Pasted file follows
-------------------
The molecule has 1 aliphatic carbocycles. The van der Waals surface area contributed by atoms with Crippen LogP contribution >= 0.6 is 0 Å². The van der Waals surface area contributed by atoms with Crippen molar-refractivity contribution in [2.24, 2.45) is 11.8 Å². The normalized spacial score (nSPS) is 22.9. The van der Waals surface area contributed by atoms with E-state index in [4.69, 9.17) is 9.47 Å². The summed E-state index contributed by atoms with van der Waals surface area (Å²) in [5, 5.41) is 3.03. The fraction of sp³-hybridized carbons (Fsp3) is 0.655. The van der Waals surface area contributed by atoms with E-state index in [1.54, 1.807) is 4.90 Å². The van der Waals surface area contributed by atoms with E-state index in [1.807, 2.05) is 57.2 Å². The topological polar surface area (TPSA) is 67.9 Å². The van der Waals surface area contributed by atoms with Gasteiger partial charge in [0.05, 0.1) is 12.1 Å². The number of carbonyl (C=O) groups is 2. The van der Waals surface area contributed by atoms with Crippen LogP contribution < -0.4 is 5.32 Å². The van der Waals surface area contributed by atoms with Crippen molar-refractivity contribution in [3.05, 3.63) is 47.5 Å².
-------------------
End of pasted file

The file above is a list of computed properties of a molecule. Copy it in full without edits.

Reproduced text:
The molecule has 1 aliphatic carbocycles. The van der Waals surface area contributed by atoms with Crippen LogP contribution >= 0.6 is 0 Å². The van der Waals surface area contributed by atoms with Crippen molar-refractivity contribution in [2.24, 2.45) is 11.8 Å². The normalized spacial score (nSPS) is 22.9. The van der Waals surface area contributed by atoms with E-state index in [4.69, 9.17) is 9.47 Å². The summed E-state index contributed by atoms with van der Waals surface area (Å²) in [5, 5.41) is 3.03. The fraction of sp³-hybridized carbons (Fsp3) is 0.655. The van der Waals surface area contributed by atoms with E-state index in [1.54, 1.807) is 4.90 Å². The van der Waals surface area contributed by atoms with E-state index in [1.807, 2.05) is 57.2 Å². The topological polar surface area (TPSA) is 67.9 Å². The van der Waals surface area contributed by atoms with Gasteiger partial charge in [0.05, 0.1) is 12.1 Å². The number of carbonyl (C=O) groups is 2. The van der Waals surface area contributed by atoms with Crippen LogP contribution < -0.4 is 5.32 Å². The van der Waals surface area contributed by atoms with Crippen molar-refractivity contribution in [3.05, 3.63) is 47.5 Å².